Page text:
From Hebrew יָרַשׁ (yarash) meaning "possession". In the Old Testament she is the wife of King Uzziah of Judah and the mother of Jotham.
Kainan m Biblical Greek
Form of Cainan used in the Greek Old Testament.
Keinan m Biblical Hebrew
Hebrew form of Kenan and Cainan.
Kenan m Biblical
Possibly means "possession" in Hebrew. He is a son of Enosh and a great-grandson of Adam in the Old Testament.
Liat f Hebrew
Means "you are mine" in Hebrew.
Lihi f Hebrew
Means "she is mine" in Hebrew.
Maalik m Arabic
Means "owner, possessor, master" in Arabic.
Mahendra m Indian, Hindi, Marathi, Gujarati, Sanskrit
From Sanskrit महा (maha) meaning "great" combined with the name of the Hindu god Indra. This was the name of a son of the 3rd-century BC Indian emperor Ashoka. He is credited with introducing Buddhism to Sri Lanka.
Malik 1 m Arabic
Means "king" in Arabic. In Islamic tradition الملك (al-Malik) is one of the 99 names of Allah. This can also be another way of transcribing the name مالك (see Maalik).
Malika f Arabic
Means "queen" in Arabic, the feminine form of Malik 1.
Melik m Turkish
Turkish form of Malik 1.
Melike f Turkish
Turkish form of Malika.
Mía f Spanish
Spanish form of Mia, also coinciding with the Spanish word mía meaning "mine".
Mia f Swedish, Norwegian, Danish, Dutch, German, Italian, Slovene, Croatian, English
Diminutive of Maria. It coincides with the Italian word mia meaning "mine".... [more]
Mojca f Slovene
Possibly a Slovene diminutive of Marija. Alternatively, it could be related to Slovene moj meaning "my, mine".
Nemanja m Serbian
Possibly from Slavic ne maniti meaning "not deceiving, not luring, not attracting". Another theory states that it means "without possessions", derived from Serbo-Croatian nemati meaning "have not". This was the name of a 12th-century Serbian king, and the name of the dynasty he began.
Nere f Basque
From Basque nere, a dialectal variant of nire meaning "mine".
Nerea f Basque, Spanish
Possibly from Basque nere, a dialectal variant of nire meaning "mine". Alternatively, it could be a feminine form of Nereus. This name arose in Basque-speaking regions of Spain in the first half of the 20th century, though it is now popular throughout the country.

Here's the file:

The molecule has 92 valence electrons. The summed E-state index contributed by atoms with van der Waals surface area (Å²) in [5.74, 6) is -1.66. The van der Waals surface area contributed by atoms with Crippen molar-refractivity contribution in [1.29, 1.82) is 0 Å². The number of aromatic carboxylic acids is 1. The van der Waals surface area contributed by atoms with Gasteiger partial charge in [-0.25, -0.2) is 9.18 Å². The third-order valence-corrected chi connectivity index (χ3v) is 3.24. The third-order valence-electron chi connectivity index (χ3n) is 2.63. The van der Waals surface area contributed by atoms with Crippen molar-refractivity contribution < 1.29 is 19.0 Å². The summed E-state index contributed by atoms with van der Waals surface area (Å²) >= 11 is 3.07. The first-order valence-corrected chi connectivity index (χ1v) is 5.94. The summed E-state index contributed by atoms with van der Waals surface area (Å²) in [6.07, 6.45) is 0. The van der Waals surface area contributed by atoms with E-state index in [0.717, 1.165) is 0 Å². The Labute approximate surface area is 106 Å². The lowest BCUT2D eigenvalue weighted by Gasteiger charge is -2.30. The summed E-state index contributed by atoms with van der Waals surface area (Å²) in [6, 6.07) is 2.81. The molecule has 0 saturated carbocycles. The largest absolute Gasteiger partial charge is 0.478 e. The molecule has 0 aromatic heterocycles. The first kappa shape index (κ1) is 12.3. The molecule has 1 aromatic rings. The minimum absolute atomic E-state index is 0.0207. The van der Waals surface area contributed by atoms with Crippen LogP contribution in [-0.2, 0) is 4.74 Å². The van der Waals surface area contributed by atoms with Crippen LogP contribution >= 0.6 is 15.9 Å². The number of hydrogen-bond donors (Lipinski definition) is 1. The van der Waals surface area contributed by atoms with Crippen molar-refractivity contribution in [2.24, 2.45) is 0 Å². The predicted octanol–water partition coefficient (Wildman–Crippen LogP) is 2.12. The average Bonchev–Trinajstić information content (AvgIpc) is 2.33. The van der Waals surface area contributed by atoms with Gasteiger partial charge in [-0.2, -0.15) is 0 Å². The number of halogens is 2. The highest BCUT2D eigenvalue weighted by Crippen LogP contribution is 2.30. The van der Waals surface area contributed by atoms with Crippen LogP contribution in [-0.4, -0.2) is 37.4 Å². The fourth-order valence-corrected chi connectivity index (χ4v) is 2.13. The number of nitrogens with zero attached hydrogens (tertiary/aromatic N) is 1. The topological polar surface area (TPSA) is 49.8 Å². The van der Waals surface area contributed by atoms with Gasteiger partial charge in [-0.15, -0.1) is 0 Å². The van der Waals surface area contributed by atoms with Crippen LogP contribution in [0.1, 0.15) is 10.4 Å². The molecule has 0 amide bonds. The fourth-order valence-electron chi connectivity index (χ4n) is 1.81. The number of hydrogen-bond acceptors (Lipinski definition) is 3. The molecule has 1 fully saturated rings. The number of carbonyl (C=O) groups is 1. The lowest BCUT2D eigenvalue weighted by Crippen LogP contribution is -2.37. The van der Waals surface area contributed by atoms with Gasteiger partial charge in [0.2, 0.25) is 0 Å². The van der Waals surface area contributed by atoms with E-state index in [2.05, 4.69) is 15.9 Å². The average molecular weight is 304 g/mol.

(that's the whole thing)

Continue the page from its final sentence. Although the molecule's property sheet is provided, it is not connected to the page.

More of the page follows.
Nkemdilim f Western African, Igbo
Means "that which is mine belongs to me" in Igbo.
Saraswati f Hinduism, Indian, Hindi, Marathi
Means "possessing water" from Sanskrit सरस् (saras) meaning "fluid, water, lake" and वती (vati) meaning "having". This is the name of a Hindu river goddess, also associated with learning and the arts, who is the wife of Brahma.
Sardar m Persian, Urdu, Pashto
From a title meaning "chief, leader", derived from Persian سر (sar) meaning "head, authority" and the suffix دار (dar) meaning "possessor".
Serdar m Turkish, Turkmen
Turkish and Turkmen form of Sardar.
Siavash m Persian, Persian Mythology
Means "possessing black stallions" in Avestan. This is the name of a prince in the 10th-century Persian epic the Shahnameh.
Siavush m Persian
Alternate transcription of Persian سیاوش (see Siavash).
Sophonisba f Phoenician (Latinized), History
From the Punic name 𐤑𐤐𐤍𐤁𐤏𐤋 (Ṣapanbaʿl) probably meaning "Ba'al conceals", derived from Phoenician 𐤑𐤐𐤍 (ṣapan) possibly meaning "to hide, to conceal" combined with the name of the god Ba'al. Sophonisba was a 3rd-century BC Carthaginian princess who killed herself rather than surrender to the Romans. Her name was recorded in this form by Roman historians such as Livy. She later became a popular subject of plays from the 16th century onwards.
Temitope f & m Western African, Yoruba
Means "mine is worthy of gratitude" in Yoruba.
Vasundhara f Indian, Hindi, Telugu
Means "possessor of wealth" in Sanskrit, used to refer to the earth.
Wangchuk m & f Tibetan, Bhutanese
Means "mighty" in Tibetan, from དབང (dbang) meaning "power" and ཕྱུག (phyug) meaning "wealthy, possessing". This is the Tibetan name for the god Shiva.
Yu-Mi f Korean
From Sino-Korean (yu) meaning "have, possess" and (mi) meaning "beautiful". Other hanja character combinations can also form this name.
Zülfikar m Turkish
Turkish form of Zulfiqar.
Zulfikar m Arabic, Urdu, Indonesian
Alternate transcription of Arabic/Urdu ذو الفقار (see Zulfiqar), as well as the Indonesian form.
Zulfiqar m Arabic, Urdu
From Arabic ذو الفقار (Dhu al-Faqar) interpreted as meaning "cleaver of the spine", derived from ذو (dhu) meaning "possessor, holder" and فقار (faqar) meaning "spine, vertebra". This was the name of the Prophet Muhammad's sword, also used by his son-in-law Ali.